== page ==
Guest Blog Series: Six Lessons on My First Six Months in the Industry
We’re never too old to learn something new.
I’ve spent the past 29 years of my life in the document management industry. The easy thing to do would have been to stick with it a few more years and retire. As my friends and family will attest, doing something the easy way doesn’t seem to be in my DNA. About the time I was looking for a change, I was presented with the opportunity to join Tomo Drug Testing as VP of Business Growth. After meeting the Tomo team, it was an easy decision to make the change, and I proudly became a part of the leadership team in December of 2016.
So, fast forward six months. Now I’m given the assignment to write a 500-700 word blog post explaining what I have learned so far. Not possible. It would be easier to write a book. However, since nobody would care to read it, I’m going to do my best to highlight lessons learned and hopefully give you a new perspective, too.
My First Lesson – Wow . . . This company and these people are amazing (and so are their clients)!
During the interview process, I was told that Tomo is in the business of creating “Raving Fans.” Honestly, I was like, “Okay, sounds good . . . we’ll see.” All the while I’m thinking, “How hard can it be to be good at getting people to pee in a cup?” It wasn’t until I spent some time with Project Administration and Testing that I learned about how a new client is set up in the system, donor lists are created, random lists are generated, scheduling of donors and collectors – all of the processes and procedures that go into getting an unadulterated sample, not to mention all of the documentation in collecting and then communicating accurate information to the lab.
That’s just half of it. I haven’t even mentioned the involvement of medical review officers (MROs), the confirmation process, and even what has to be done with the test results. All of this to say . . . I stand corrected. Tomo Drug Testing has been in business for over 25 years for a reason. During this time, they have designed a process called the Tomo Way that creates “Raving Fans.” Over 2,000 of them. Literally.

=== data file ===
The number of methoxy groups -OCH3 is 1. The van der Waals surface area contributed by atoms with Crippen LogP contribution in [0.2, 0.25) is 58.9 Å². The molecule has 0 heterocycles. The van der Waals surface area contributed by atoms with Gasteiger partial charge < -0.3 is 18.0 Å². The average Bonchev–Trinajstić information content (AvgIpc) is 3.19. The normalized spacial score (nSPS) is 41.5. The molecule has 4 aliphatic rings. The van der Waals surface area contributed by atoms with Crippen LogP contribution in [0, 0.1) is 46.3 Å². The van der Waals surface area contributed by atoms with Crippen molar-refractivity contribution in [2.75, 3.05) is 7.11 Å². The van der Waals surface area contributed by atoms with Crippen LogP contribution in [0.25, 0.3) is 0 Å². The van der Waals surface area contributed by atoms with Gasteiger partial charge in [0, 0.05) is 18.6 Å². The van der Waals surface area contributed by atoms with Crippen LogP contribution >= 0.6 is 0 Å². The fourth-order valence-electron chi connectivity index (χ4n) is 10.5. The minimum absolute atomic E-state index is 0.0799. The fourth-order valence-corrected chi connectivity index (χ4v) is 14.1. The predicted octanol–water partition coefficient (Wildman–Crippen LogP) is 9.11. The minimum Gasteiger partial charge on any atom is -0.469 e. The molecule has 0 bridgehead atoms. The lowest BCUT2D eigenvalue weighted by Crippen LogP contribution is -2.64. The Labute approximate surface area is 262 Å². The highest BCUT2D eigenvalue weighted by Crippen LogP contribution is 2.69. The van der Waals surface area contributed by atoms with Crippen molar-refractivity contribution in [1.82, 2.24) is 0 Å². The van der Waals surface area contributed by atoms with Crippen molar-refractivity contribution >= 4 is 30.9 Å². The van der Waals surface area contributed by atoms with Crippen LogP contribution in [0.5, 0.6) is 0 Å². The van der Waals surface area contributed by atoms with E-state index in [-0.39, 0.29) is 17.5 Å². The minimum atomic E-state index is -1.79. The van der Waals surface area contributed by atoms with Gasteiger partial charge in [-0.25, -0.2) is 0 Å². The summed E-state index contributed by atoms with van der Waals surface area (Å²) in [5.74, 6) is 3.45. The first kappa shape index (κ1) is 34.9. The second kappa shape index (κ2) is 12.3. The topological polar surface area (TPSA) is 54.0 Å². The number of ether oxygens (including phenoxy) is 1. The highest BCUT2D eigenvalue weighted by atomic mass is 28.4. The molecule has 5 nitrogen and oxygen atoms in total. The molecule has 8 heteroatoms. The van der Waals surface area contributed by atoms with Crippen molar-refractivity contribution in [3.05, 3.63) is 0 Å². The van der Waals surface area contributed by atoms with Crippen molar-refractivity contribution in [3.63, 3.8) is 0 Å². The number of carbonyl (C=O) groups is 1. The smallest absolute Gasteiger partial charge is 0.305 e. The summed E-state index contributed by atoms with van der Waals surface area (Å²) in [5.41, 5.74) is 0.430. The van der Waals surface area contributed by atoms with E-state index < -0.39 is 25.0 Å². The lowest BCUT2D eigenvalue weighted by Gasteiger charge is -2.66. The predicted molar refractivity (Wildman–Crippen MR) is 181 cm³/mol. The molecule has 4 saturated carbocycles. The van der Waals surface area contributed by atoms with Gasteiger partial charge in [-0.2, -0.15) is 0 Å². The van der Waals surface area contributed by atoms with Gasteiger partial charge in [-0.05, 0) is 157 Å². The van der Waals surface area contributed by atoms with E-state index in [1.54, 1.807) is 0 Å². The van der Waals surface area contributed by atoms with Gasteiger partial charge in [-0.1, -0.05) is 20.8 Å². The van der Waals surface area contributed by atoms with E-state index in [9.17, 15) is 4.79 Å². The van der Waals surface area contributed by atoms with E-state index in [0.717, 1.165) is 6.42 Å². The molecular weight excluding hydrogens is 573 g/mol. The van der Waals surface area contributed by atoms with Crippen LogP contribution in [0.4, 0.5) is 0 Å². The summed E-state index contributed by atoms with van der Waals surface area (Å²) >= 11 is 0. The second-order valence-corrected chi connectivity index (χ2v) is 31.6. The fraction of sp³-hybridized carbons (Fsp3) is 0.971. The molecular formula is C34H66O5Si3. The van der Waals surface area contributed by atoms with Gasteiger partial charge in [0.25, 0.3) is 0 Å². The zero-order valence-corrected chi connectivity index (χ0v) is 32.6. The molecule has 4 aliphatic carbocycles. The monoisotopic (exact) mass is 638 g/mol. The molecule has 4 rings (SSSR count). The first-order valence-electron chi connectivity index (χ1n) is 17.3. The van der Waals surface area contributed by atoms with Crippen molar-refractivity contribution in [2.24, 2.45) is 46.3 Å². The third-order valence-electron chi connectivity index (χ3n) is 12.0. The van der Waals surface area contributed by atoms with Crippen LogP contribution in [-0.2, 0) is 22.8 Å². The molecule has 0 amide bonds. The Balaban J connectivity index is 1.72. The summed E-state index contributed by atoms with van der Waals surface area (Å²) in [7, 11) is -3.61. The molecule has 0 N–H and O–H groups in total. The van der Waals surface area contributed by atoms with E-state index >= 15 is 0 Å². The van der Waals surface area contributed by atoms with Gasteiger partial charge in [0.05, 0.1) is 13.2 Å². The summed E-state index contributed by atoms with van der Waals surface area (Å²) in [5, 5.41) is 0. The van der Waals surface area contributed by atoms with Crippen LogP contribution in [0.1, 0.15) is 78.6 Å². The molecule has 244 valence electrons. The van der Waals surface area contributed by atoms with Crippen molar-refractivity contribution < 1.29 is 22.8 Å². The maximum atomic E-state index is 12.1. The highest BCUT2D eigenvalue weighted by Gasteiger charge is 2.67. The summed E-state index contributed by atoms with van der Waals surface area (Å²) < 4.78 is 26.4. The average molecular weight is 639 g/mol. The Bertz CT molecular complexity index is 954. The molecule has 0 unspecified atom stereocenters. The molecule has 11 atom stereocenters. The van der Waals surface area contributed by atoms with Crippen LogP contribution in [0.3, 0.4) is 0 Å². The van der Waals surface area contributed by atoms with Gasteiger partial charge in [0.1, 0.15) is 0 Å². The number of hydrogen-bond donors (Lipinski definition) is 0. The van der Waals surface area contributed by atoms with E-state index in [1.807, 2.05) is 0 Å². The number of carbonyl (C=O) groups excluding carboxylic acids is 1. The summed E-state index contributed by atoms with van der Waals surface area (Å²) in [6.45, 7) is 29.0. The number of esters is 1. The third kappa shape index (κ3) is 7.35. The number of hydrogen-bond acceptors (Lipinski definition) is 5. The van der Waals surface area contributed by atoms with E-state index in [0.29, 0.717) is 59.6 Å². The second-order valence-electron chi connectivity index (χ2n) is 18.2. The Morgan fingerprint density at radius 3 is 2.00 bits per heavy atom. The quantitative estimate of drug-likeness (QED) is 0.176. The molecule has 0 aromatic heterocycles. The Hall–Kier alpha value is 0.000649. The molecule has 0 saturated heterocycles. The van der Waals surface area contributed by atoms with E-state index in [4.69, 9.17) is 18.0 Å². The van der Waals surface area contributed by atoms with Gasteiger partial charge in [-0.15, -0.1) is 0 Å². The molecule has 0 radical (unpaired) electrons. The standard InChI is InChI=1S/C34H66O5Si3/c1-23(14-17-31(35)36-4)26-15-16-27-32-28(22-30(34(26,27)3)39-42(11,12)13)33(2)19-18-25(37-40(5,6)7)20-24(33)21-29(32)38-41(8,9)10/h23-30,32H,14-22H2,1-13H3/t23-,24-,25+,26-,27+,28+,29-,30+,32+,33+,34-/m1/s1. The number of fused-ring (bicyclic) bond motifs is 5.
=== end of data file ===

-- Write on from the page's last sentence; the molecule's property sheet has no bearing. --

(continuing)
Second Lesson – We aren’t in business to “bust people.”
Drug and alcohol testing seems to have a negative stigma attached to it for trying to bust people for doing drugs. Well, I’ve been here six months and I haven’t seen anyone leave in cuffs and a police car yet. To the contrary, drug testing is simply a tool to help employers provide a safe work environment for their employees. The tool is most commonly used as a pre-employment screening process and then randomly introduced to assist in maintaining a drug-free workplace.
The Department of Transportation (DOT) requires operators of large commercial vehicles (trucks and buses) to be tested for drugs periodically too. Let’s face it: There are enough dangers on our roadways with traffic, texting, and other distractions. We don’t need to compound the problem with drug-impaired drivers cruising around in 80,000-pound vehicles. Therefore, Tomo offers DOT-approved testing programs either tailored for the larger client or available as consortium for the smaller ones.
Third Lesson – It’s not just about the workplace.
Wouldn’t you like to give your child one more reason to “Say No to Drugs”? I never realized until I started working at Tomo that many of our high school students are actually in favor of drug testing. Surveys indicate that students have actually said no to drugs because of fear of testing positive in their school’s testing program.
Fourth Lesson – Our veterans.